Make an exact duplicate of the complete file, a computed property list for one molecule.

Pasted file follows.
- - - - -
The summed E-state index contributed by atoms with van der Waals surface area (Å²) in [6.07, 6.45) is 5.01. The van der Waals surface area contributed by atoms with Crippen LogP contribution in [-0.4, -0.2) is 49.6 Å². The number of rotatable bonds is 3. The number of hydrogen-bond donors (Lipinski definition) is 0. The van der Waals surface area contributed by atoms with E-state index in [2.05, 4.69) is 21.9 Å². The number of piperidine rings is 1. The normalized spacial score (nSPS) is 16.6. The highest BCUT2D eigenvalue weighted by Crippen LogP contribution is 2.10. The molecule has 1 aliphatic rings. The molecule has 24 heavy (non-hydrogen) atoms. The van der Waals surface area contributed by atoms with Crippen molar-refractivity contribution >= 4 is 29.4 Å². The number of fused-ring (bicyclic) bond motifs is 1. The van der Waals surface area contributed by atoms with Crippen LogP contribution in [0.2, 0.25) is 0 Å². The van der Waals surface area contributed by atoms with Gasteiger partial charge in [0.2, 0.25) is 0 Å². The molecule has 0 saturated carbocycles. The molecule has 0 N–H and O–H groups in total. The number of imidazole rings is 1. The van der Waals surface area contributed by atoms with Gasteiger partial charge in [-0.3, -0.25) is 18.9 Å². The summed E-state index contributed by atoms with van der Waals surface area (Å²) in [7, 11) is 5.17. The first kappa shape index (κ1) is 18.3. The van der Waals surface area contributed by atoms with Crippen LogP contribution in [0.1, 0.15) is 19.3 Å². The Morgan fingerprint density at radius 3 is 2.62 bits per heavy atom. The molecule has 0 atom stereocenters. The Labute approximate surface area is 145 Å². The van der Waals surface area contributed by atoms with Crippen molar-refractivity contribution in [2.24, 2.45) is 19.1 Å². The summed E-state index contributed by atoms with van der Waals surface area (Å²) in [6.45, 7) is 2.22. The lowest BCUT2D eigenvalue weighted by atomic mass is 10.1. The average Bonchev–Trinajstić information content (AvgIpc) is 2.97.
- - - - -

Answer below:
The summed E-state index contributed by atoms with van der Waals surface area (Å²) in [6.07, 6.45) is 5.01. The van der Waals surface area contributed by atoms with Crippen LogP contribution in [-0.4, -0.2) is 49.6 Å². The number of rotatable bonds is 3. The number of hydrogen-bond donors (Lipinski definition) is 0. The van der Waals surface area contributed by atoms with E-state index in [2.05, 4.69) is 21.9 Å². The number of piperidine rings is 1. The normalized spacial score (nSPS) is 16.6. The highest BCUT2D eigenvalue weighted by Crippen LogP contribution is 2.10. The molecule has 1 aliphatic rings. The molecule has 24 heavy (non-hydrogen) atoms. The van der Waals surface area contributed by atoms with Crippen molar-refractivity contribution >= 4 is 29.4 Å². The number of fused-ring (bicyclic) bond motifs is 1. The van der Waals surface area contributed by atoms with Crippen LogP contribution in [0.2, 0.25) is 0 Å². The van der Waals surface area contributed by atoms with Gasteiger partial charge in [0.2, 0.25) is 0 Å². The molecule has 0 saturated carbocycles. The molecule has 0 N–H and O–H groups in total. The number of imidazole rings is 1. The van der Waals surface area contributed by atoms with Gasteiger partial charge in [-0.3, -0.25) is 18.9 Å². The summed E-state index contributed by atoms with van der Waals surface area (Å²) in [7, 11) is 5.17. The first kappa shape index (κ1) is 18.3. The van der Waals surface area contributed by atoms with Crippen LogP contribution in [0.1, 0.15) is 19.3 Å². The Morgan fingerprint density at radius 3 is 2.62 bits per heavy atom. The molecule has 0 atom stereocenters. The Labute approximate surface area is 145 Å². The van der Waals surface area contributed by atoms with Crippen molar-refractivity contribution in [2.24, 2.45) is 19.1 Å². The summed E-state index contributed by atoms with van der Waals surface area (Å²) in [6.45, 7) is 2.22. The lowest BCUT2D eigenvalue weighted by atomic mass is 10.1. The average Bonchev–Trinajstić information content (AvgIpc) is 2.97.